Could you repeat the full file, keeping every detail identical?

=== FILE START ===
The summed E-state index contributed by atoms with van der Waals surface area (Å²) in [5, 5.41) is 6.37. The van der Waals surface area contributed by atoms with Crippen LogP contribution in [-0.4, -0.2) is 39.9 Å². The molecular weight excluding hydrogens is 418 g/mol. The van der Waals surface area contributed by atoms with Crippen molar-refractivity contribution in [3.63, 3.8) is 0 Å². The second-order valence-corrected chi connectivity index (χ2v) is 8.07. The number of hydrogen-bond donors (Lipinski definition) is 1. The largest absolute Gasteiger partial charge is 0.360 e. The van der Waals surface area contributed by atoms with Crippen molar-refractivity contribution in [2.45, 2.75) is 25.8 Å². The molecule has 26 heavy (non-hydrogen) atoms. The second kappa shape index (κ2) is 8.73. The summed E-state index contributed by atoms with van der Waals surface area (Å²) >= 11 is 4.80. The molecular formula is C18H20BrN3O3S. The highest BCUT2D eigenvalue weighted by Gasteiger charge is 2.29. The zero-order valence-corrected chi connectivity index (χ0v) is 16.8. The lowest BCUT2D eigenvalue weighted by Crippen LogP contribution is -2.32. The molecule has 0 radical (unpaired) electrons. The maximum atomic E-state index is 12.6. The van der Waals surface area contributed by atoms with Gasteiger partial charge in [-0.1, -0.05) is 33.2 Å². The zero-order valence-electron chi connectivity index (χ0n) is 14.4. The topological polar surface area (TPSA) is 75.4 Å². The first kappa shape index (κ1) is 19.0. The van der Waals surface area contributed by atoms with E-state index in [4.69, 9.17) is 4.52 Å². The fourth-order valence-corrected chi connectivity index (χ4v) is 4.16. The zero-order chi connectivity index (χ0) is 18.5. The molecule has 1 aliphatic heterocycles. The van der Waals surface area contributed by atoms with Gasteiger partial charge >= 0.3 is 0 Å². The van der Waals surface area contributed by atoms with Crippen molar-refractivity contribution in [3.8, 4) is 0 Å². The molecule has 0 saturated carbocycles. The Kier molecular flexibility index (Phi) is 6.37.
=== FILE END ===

The summed E-state index contributed by atoms with van der Waals surface area (Å²) in [5, 5.41) is 6.37. The van der Waals surface area contributed by atoms with Crippen LogP contribution in [-0.4, -0.2) is 39.9 Å². The molecular weight excluding hydrogens is 418 g/mol. The van der Waals surface area contributed by atoms with Crippen molar-refractivity contribution in [3.63, 3.8) is 0 Å². The second-order valence-corrected chi connectivity index (χ2v) is 8.07. The number of hydrogen-bond donors (Lipinski definition) is 1. The largest absolute Gasteiger partial charge is 0.360 e. The van der Waals surface area contributed by atoms with Crippen molar-refractivity contribution in [2.45, 2.75) is 25.8 Å². The molecule has 26 heavy (non-hydrogen) atoms. The second kappa shape index (κ2) is 8.73. The summed E-state index contributed by atoms with van der Waals surface area (Å²) >= 11 is 4.80. The molecular formula is C18H20BrN3O3S. The highest BCUT2D eigenvalue weighted by Gasteiger charge is 2.29. The zero-order valence-corrected chi connectivity index (χ0v) is 16.8. The lowest BCUT2D eigenvalue weighted by Crippen LogP contribution is -2.32. The molecule has 0 radical (unpaired) electrons. The maximum atomic E-state index is 12.6. The van der Waals surface area contributed by atoms with Gasteiger partial charge in [-0.1, -0.05) is 33.2 Å². The zero-order valence-electron chi connectivity index (χ0n) is 14.4. The topological polar surface area (TPSA) is 75.4 Å². The first kappa shape index (κ1) is 19.0. The van der Waals surface area contributed by atoms with E-state index in [4.69, 9.17) is 4.52 Å². The fourth-order valence-corrected chi connectivity index (χ4v) is 4.16. The zero-order chi connectivity index (χ0) is 18.5. The molecule has 1 aliphatic heterocycles. The van der Waals surface area contributed by atoms with Gasteiger partial charge >= 0.3 is 0 Å². The van der Waals surface area contributed by atoms with Crippen molar-refractivity contribution in [3.8, 4) is 0 Å². The molecule has 0 saturated carbocycles. The Kier molecular flexibility index (Phi) is 6.37.